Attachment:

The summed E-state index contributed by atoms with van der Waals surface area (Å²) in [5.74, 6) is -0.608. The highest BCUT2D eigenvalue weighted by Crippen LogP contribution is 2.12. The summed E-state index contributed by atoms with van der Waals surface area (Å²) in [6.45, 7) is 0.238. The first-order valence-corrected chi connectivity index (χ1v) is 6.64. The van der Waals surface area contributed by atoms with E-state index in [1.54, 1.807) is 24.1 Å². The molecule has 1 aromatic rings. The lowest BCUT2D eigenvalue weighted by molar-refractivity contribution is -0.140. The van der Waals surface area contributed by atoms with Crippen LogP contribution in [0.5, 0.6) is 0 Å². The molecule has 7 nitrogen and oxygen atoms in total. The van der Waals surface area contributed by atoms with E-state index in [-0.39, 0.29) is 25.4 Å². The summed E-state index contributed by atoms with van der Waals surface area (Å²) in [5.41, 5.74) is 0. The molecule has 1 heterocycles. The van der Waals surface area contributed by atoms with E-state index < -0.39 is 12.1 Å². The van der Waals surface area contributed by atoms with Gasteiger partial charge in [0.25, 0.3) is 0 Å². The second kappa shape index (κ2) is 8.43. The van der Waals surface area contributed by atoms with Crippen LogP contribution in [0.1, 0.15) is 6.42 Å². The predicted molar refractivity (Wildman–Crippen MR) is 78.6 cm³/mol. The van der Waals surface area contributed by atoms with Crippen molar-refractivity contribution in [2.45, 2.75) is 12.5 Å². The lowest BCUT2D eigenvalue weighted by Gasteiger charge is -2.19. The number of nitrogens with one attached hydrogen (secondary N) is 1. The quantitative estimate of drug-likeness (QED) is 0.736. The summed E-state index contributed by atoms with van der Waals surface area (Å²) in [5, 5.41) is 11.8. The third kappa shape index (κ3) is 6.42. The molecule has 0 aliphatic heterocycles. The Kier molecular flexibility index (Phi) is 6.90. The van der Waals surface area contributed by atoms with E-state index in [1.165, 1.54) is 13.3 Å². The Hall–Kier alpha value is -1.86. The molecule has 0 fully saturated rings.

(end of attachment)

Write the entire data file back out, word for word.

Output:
The summed E-state index contributed by atoms with van der Waals surface area (Å²) in [5.74, 6) is -0.608. The highest BCUT2D eigenvalue weighted by Crippen LogP contribution is 2.12. The summed E-state index contributed by atoms with van der Waals surface area (Å²) in [6.45, 7) is 0.238. The first-order valence-corrected chi connectivity index (χ1v) is 6.64. The van der Waals surface area contributed by atoms with E-state index in [1.54, 1.807) is 24.1 Å². The molecule has 1 aromatic rings. The lowest BCUT2D eigenvalue weighted by molar-refractivity contribution is -0.140. The van der Waals surface area contributed by atoms with Crippen LogP contribution in [0.5, 0.6) is 0 Å². The molecule has 7 nitrogen and oxygen atoms in total. The van der Waals surface area contributed by atoms with E-state index in [-0.39, 0.29) is 25.4 Å². The summed E-state index contributed by atoms with van der Waals surface area (Å²) in [5.41, 5.74) is 0. The molecule has 1 heterocycles. The van der Waals surface area contributed by atoms with E-state index < -0.39 is 12.1 Å². The van der Waals surface area contributed by atoms with Gasteiger partial charge in [0.25, 0.3) is 0 Å². The second kappa shape index (κ2) is 8.43. The van der Waals surface area contributed by atoms with Crippen LogP contribution in [0.1, 0.15) is 6.42 Å². The predicted molar refractivity (Wildman–Crippen MR) is 78.6 cm³/mol. The van der Waals surface area contributed by atoms with Crippen molar-refractivity contribution in [2.45, 2.75) is 12.5 Å². The lowest BCUT2D eigenvalue weighted by Gasteiger charge is -2.19. The number of nitrogens with one attached hydrogen (secondary N) is 1. The quantitative estimate of drug-likeness (QED) is 0.736. The summed E-state index contributed by atoms with van der Waals surface area (Å²) in [5, 5.41) is 11.8. The third kappa shape index (κ3) is 6.42. The molecule has 0 aliphatic heterocycles. The Kier molecular flexibility index (Phi) is 6.90. The van der Waals surface area contributed by atoms with E-state index in [1.165, 1.54) is 13.3 Å². The Hall–Kier alpha value is -1.86. The molecule has 0 fully saturated rings.